John Wilson is at it again! Editing, that is. His new magazine,
Education and Culture, is up and running. Among the moving parts of his new endeavor are names familiar to readers of his previous, much beloved publication, Books & Culture. One is my former professor Alan Jacobs. Here’s a snippet of his review of The Restless Clock:
“Albertus Magnus, the great medieval bishop and theologian, had built a metal man. This automaton answered any question put to it and even, some said, dictated to Albertus hundreds of pages of theology he later claimed as his own. But the mechanical theologian met a sad end when one of Albertus’s students grew exasperated by “its great babbling and chattering” and smashed it to pieces. This student’s name was Thomas Aquinas.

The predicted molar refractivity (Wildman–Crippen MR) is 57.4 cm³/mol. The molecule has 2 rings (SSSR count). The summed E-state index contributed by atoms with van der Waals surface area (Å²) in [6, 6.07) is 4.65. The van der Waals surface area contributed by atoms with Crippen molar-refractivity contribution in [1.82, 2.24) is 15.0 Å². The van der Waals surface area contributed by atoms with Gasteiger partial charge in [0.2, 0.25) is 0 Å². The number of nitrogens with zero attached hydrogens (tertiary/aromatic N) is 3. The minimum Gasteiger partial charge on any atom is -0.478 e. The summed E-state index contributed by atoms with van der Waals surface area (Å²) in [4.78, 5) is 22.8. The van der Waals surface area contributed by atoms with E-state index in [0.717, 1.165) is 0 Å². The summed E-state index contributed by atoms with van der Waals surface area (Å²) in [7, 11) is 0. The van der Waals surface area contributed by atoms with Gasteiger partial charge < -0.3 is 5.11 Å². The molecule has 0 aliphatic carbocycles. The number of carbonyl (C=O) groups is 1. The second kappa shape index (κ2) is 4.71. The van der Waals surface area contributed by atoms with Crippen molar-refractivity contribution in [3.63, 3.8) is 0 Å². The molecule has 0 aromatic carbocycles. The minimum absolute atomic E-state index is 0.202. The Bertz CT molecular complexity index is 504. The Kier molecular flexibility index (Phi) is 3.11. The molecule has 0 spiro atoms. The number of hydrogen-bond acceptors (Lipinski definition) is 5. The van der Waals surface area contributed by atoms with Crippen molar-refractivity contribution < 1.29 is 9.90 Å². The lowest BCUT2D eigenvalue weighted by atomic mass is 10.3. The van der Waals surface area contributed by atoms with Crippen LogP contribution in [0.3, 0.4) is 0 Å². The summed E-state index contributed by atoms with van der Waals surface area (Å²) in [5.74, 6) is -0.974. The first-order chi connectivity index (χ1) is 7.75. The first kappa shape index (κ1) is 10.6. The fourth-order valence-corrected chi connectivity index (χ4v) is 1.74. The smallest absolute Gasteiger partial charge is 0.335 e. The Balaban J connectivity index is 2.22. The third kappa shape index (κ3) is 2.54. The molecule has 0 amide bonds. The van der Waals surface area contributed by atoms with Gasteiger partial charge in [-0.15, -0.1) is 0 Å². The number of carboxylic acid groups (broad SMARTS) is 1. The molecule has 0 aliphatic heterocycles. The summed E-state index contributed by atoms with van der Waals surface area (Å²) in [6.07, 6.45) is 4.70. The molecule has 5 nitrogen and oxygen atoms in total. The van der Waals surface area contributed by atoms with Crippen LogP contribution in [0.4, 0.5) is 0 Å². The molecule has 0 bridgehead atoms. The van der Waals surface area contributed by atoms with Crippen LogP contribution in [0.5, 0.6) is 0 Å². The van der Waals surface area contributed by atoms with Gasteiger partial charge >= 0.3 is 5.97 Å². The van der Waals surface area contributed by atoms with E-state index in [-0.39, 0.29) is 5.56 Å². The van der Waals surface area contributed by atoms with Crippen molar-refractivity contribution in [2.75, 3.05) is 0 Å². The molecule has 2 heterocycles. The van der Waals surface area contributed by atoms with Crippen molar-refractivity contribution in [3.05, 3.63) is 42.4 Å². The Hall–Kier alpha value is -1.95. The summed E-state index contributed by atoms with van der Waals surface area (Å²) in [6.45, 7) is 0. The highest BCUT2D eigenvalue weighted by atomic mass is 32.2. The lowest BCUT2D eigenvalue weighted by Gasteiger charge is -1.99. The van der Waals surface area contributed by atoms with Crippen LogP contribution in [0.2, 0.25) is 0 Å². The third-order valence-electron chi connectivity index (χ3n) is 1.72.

The story is far too good to be true, though its potential uses are so many and varied that I am going to try to believe it. The image of Thomas, the apostle of human thought and of the limits of human thought, who wrote the greatest body of theology ever composed and then at the end of his life dismissed it all as “straw,” smashing this simulacrum of philosophy, this Meccano idol—this is too perfect an exemplum not to reward our contemplation. By ending the android’s “babbling and chattering” and replacing it with patient, careful, and rigorous dialectical disputation, Thomas restored human beings to their rightful place atop the visible part of the Great Chain of Being, and refuted, before they even arose, Diderot’s claims that humans are just immensely sophisticated machines.
— Alan Jacobs
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